Last Saturday, we spent the afternoon at the house of friends of my daughter’s. I am still amazed at the beauty and size of this house. Truly it was more like the family compounds we saw in Mexico.
In addition to the carport seen here, there were three other buildings beside the main house. To the left of the carport was the “bodega,” that served as a hangout for the kids. Next to that was a pool house. On the other side of the pool was a guest house where the mom works on her dissertation.
The kitchen of the main house was a traditional Spanish style, with tiled counters and blue stained built in cabinets.
Things Spanish that catch my eye:
Cafe on a Sunday afternoon………………….Citron Deux-Cheveaux
Interesting house in the neighborhood………..Pat’s favorite tree.
Crazy Japanese chickens….
The most beautiful fruteria….
Horse at sunset….
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More views of Feria in Jerez
Costume of a coachman
Sorry for the blur…I took the shot before I realized she was posing for me.
A long time ago, I recorded a song (composed by my cousin, Scott) with the lyrics:
“Enjoy what you’re doing when you’re doing it.
There’s something great in everything you do.”
For me, that’s the theme of Andalucia. The people seem to savor whatever they’re doing, whether it’s having an espresso in a cafe, shooting the breeze with a friend on a street corner, or buying vegetables at the market.
Last night, at Juan’s Taberna, we watched the town perk up after the afternoon siesta. The same old men sit on the bench on Calle Ancha. I wonder how many times they’ve heard each other’s stories? It’s a pleasant life here in Sanlucar.
Feria in Jerez de la Frontera
The feria in Jerez is all about horses and dressing up–and also about drinking and dancing the sevillana. There is a wide promenade in the fairgrounds where the horses parade. Some are saddled, some pull carriages, but all are exquisite animals, braided and tasseled and shining.
Fairgoers can have their photographs taken with a horse, as above, or buy a ride in a carriage. All along the promenade are the big booths called casetas where one can get drinks and tapas, or a meal, and dance. Further along are the rides. Here the noise is ear-shattering.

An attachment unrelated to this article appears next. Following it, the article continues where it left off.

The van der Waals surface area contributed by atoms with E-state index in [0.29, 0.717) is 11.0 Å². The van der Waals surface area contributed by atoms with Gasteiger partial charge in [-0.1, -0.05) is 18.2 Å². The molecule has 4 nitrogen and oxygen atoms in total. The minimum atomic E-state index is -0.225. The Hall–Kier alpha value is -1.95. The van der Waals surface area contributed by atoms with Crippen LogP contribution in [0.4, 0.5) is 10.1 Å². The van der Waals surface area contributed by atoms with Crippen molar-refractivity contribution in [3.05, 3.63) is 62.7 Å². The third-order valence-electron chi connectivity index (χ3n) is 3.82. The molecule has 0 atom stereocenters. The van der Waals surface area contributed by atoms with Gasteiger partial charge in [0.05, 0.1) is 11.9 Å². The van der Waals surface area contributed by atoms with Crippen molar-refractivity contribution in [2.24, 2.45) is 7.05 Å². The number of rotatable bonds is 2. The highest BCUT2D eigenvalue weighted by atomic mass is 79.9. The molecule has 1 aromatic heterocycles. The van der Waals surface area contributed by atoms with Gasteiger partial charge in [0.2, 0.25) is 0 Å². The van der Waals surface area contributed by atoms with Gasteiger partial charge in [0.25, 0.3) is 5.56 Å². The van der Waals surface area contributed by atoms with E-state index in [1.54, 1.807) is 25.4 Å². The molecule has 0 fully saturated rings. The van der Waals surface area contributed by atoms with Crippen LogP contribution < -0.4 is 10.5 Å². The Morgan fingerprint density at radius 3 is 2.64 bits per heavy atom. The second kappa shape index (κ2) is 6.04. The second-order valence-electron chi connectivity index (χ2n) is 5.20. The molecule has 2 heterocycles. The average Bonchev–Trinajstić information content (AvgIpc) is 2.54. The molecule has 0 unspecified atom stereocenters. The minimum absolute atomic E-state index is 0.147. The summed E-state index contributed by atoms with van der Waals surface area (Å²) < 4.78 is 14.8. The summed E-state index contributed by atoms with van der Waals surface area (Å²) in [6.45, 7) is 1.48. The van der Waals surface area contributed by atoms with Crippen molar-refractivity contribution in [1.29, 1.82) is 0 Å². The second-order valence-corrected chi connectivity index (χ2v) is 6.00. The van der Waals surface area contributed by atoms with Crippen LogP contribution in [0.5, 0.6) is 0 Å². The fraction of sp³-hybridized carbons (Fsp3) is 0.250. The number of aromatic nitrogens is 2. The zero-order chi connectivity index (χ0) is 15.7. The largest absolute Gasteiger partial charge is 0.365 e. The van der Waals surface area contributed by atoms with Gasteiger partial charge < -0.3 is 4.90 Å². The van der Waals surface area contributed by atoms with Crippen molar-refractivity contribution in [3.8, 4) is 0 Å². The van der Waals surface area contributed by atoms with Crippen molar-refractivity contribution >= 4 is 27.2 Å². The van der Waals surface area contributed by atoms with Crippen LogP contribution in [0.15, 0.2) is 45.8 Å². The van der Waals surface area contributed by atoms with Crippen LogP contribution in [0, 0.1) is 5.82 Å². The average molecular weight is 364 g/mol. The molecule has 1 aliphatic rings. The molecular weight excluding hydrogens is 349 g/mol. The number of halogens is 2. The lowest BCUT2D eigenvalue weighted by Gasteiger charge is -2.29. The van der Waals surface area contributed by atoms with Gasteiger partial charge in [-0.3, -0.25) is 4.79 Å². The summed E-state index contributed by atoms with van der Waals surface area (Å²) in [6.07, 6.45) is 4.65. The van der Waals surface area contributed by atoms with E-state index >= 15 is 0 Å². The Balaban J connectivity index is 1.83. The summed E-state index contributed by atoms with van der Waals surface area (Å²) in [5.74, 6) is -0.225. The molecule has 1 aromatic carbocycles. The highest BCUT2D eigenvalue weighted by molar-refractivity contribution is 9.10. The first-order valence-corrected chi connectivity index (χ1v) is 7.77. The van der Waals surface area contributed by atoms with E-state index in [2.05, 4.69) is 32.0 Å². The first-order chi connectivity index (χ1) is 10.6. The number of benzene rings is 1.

And of course, there’s food: churros y chocolate, tortilla de patatas, helado, and many variations of ham and sausage sandwiches.
Let me try to describe the most ingenious ride. Four or five huge tubes of plastic float in a large pool of water. They look almost like tubes of bubble wrap. Kids go inside the tubes and run, like hamsters on a wheel. The tube spins; the kids fall down. Fun!
This gentleman looked so very Spanish. He reminded me of my ex-father-in-law. Check out the stirrups. After I took his picture, he did crack a smile.
On the way to the parking lot, we saw this couple heading into the feria.
Wandering around Villa Horacia, where we are living, I noticed this tile on one of the houses:
It really made me laugh. It also made me appreciate that the people who live here actually took the time to buy a tile and insert it in the wall of their house.
If homeowners choose a name for their house, maybe they order a tile made to display it. So that would mean there are places–workshops or factories–that cater to this particular custom. Here are some more:
It pleases me no end that the people of Sanlucar name their houses. What a wonderful custom!
This is the front yard of our current digs in Sanlucar. Olive tree on one side and lemon tree in bloom on the other.
The same olive tree seen from the living room window.
Here’s Pat with our handy “rolser” that we take to go to the nearby market.
I remember “bottle brush” bushes from my childhood in Los Angeles, but this tree was something new for me.
The days here in Sanlucar are rich and warm and slow. The bread is too good, the produce colorful and tasty.
And then there’s the ice cream…
Prado del Rey Part 3
As we strolled along a street in Prado del Rey, I snapped a photo of the shawl in this window. Little did I know then that it was only a preview of the inspired decorations we’d see later.
After the show, we headed down into town for some food. On the way were these nasturtiums.
But then! The yarn bombing began. First, the lampposts sported crocheted sweaters. That was amusing, but nothing unusual. However, the art flying overhead was captivating and gasp-worthy.
What a fabulous idea, to put a quilt in the sky!
Or colored spiderwebs!
Or lacy umbrellas!
As the sun set, umbrellas swung above, and we found a noisy, busy tapas bar where we enjoyed drinks and delicacies.
What a day!